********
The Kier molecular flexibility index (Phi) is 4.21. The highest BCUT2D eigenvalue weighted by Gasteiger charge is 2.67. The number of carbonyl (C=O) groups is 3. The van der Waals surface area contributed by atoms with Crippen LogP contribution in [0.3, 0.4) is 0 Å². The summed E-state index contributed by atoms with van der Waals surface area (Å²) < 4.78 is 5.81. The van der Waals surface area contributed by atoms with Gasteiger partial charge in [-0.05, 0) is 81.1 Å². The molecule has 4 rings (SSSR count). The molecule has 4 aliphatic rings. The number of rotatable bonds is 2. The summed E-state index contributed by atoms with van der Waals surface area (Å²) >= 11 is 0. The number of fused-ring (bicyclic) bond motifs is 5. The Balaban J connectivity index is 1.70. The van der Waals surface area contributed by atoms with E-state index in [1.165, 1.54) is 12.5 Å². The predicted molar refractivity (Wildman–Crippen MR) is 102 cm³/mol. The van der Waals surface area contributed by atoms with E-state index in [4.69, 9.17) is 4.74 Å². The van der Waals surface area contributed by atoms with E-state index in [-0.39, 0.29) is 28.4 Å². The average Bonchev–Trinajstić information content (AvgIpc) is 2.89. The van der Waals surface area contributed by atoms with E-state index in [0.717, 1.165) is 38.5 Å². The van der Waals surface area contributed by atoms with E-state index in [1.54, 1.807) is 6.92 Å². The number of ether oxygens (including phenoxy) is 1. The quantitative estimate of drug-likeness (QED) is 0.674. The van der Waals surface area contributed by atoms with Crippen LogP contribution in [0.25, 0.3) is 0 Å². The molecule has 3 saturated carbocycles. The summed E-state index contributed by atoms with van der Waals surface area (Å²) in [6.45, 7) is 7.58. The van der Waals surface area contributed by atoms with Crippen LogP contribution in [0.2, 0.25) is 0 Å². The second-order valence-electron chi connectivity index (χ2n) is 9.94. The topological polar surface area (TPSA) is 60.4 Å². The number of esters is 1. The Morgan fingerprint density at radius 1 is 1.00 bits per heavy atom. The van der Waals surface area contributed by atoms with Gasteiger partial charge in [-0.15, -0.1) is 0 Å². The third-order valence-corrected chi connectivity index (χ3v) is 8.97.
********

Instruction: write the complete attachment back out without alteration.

The Kier molecular flexibility index (Phi) is 4.21. The highest BCUT2D eigenvalue weighted by Gasteiger charge is 2.67. The number of carbonyl (C=O) groups is 3. The van der Waals surface area contributed by atoms with Crippen LogP contribution in [0.3, 0.4) is 0 Å². The summed E-state index contributed by atoms with van der Waals surface area (Å²) < 4.78 is 5.81. The van der Waals surface area contributed by atoms with Gasteiger partial charge in [-0.05, 0) is 81.1 Å². The molecule has 4 rings (SSSR count). The molecule has 4 aliphatic rings. The number of rotatable bonds is 2. The summed E-state index contributed by atoms with van der Waals surface area (Å²) >= 11 is 0. The number of fused-ring (bicyclic) bond motifs is 5. The Balaban J connectivity index is 1.70. The van der Waals surface area contributed by atoms with E-state index in [1.165, 1.54) is 12.5 Å². The predicted molar refractivity (Wildman–Crippen MR) is 102 cm³/mol. The van der Waals surface area contributed by atoms with E-state index in [4.69, 9.17) is 4.74 Å². The van der Waals surface area contributed by atoms with E-state index in [-0.39, 0.29) is 28.4 Å². The average Bonchev–Trinajstić information content (AvgIpc) is 2.89. The van der Waals surface area contributed by atoms with E-state index in [0.717, 1.165) is 38.5 Å². The van der Waals surface area contributed by atoms with E-state index in [1.54, 1.807) is 6.92 Å². The number of ether oxygens (including phenoxy) is 1. The quantitative estimate of drug-likeness (QED) is 0.674. The van der Waals surface area contributed by atoms with Crippen LogP contribution in [0.25, 0.3) is 0 Å². The molecule has 3 saturated carbocycles. The summed E-state index contributed by atoms with van der Waals surface area (Å²) in [6.45, 7) is 7.58. The van der Waals surface area contributed by atoms with Crippen LogP contribution in [0.2, 0.25) is 0 Å². The second-order valence-electron chi connectivity index (χ2n) is 9.94. The topological polar surface area (TPSA) is 60.4 Å². The number of esters is 1. The Morgan fingerprint density at radius 1 is 1.00 bits per heavy atom. The van der Waals surface area contributed by atoms with Gasteiger partial charge in [-0.15, -0.1) is 0 Å². The third-order valence-corrected chi connectivity index (χ3v) is 8.97.